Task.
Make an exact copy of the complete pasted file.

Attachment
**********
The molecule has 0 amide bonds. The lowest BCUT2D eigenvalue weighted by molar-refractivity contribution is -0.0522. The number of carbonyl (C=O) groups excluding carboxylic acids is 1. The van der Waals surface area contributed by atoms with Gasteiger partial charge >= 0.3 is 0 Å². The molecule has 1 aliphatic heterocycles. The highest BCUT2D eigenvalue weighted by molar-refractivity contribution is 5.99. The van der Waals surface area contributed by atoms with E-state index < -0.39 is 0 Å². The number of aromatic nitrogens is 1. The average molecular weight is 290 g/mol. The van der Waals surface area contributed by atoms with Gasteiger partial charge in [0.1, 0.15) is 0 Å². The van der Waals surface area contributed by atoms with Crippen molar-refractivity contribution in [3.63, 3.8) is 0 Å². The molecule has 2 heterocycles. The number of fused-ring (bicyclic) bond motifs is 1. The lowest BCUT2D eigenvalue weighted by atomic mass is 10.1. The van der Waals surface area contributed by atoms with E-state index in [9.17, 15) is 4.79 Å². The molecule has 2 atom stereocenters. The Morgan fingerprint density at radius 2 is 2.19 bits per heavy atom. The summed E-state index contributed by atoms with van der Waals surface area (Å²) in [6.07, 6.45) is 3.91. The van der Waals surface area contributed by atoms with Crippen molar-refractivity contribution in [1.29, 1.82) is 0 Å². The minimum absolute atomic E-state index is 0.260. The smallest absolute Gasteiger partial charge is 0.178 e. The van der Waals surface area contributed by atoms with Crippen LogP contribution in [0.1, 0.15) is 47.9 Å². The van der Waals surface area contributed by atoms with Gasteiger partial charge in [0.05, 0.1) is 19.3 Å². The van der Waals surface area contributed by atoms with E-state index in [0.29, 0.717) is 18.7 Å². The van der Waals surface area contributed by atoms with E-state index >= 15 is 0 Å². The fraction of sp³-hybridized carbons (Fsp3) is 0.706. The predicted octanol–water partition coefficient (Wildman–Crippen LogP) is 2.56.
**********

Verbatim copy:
The molecule has 0 amide bonds. The lowest BCUT2D eigenvalue weighted by molar-refractivity contribution is -0.0522. The number of carbonyl (C=O) groups excluding carboxylic acids is 1. The van der Waals surface area contributed by atoms with Gasteiger partial charge >= 0.3 is 0 Å². The molecule has 1 aliphatic heterocycles. The highest BCUT2D eigenvalue weighted by molar-refractivity contribution is 5.99. The van der Waals surface area contributed by atoms with E-state index < -0.39 is 0 Å². The number of aromatic nitrogens is 1. The average molecular weight is 290 g/mol. The van der Waals surface area contributed by atoms with Gasteiger partial charge in [0.1, 0.15) is 0 Å². The van der Waals surface area contributed by atoms with Crippen molar-refractivity contribution in [3.63, 3.8) is 0 Å². The molecule has 2 heterocycles. The number of fused-ring (bicyclic) bond motifs is 1. The lowest BCUT2D eigenvalue weighted by atomic mass is 10.1. The van der Waals surface area contributed by atoms with E-state index in [9.17, 15) is 4.79 Å². The molecule has 2 atom stereocenters. The Morgan fingerprint density at radius 2 is 2.19 bits per heavy atom. The summed E-state index contributed by atoms with van der Waals surface area (Å²) in [6.07, 6.45) is 3.91. The van der Waals surface area contributed by atoms with Crippen molar-refractivity contribution in [1.29, 1.82) is 0 Å². The minimum absolute atomic E-state index is 0.260. The smallest absolute Gasteiger partial charge is 0.178 e. The van der Waals surface area contributed by atoms with Crippen LogP contribution in [0.1, 0.15) is 47.9 Å². The van der Waals surface area contributed by atoms with Gasteiger partial charge in [0.05, 0.1) is 19.3 Å². The van der Waals surface area contributed by atoms with E-state index in [0.29, 0.717) is 18.7 Å². The van der Waals surface area contributed by atoms with E-state index >= 15 is 0 Å². The fraction of sp³-hybridized carbons (Fsp3) is 0.706. The predicted octanol–water partition coefficient (Wildman–Crippen LogP) is 2.56.